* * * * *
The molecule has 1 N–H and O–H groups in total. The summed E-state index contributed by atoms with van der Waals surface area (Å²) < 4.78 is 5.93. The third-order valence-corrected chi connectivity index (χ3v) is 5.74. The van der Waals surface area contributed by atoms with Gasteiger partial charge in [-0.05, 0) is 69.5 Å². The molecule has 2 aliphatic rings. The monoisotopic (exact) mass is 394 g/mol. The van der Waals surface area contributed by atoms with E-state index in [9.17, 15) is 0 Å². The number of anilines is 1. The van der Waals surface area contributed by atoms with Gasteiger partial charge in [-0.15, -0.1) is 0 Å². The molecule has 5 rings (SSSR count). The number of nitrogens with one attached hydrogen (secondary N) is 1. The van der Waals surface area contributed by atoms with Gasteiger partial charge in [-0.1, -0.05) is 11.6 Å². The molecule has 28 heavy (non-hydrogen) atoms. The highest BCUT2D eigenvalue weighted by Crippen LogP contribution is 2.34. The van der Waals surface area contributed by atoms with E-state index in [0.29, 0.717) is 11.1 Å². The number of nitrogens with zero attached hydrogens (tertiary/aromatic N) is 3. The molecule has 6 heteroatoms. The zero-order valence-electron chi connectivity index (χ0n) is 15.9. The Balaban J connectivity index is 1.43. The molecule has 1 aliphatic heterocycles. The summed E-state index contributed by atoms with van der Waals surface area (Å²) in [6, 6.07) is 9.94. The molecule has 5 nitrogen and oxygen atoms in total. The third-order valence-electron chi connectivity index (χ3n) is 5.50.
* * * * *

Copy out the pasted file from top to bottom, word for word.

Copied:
The molecule has 1 N–H and O–H groups in total. The summed E-state index contributed by atoms with van der Waals surface area (Å²) < 4.78 is 5.93. The third-order valence-corrected chi connectivity index (χ3v) is 5.74. The van der Waals surface area contributed by atoms with Gasteiger partial charge in [-0.05, 0) is 69.5 Å². The molecule has 2 aliphatic rings. The monoisotopic (exact) mass is 394 g/mol. The van der Waals surface area contributed by atoms with E-state index in [9.17, 15) is 0 Å². The number of anilines is 1. The van der Waals surface area contributed by atoms with Gasteiger partial charge in [-0.15, -0.1) is 0 Å². The molecule has 5 rings (SSSR count). The number of nitrogens with one attached hydrogen (secondary N) is 1. The van der Waals surface area contributed by atoms with Gasteiger partial charge in [-0.1, -0.05) is 11.6 Å². The molecule has 28 heavy (non-hydrogen) atoms. The highest BCUT2D eigenvalue weighted by Crippen LogP contribution is 2.34. The van der Waals surface area contributed by atoms with E-state index in [0.29, 0.717) is 11.1 Å². The number of nitrogens with zero attached hydrogens (tertiary/aromatic N) is 3. The molecule has 6 heteroatoms. The zero-order valence-electron chi connectivity index (χ0n) is 15.9. The Balaban J connectivity index is 1.43. The molecule has 1 aliphatic heterocycles. The summed E-state index contributed by atoms with van der Waals surface area (Å²) in [6, 6.07) is 9.94. The molecule has 5 nitrogen and oxygen atoms in total. The third-order valence-electron chi connectivity index (χ3n) is 5.50.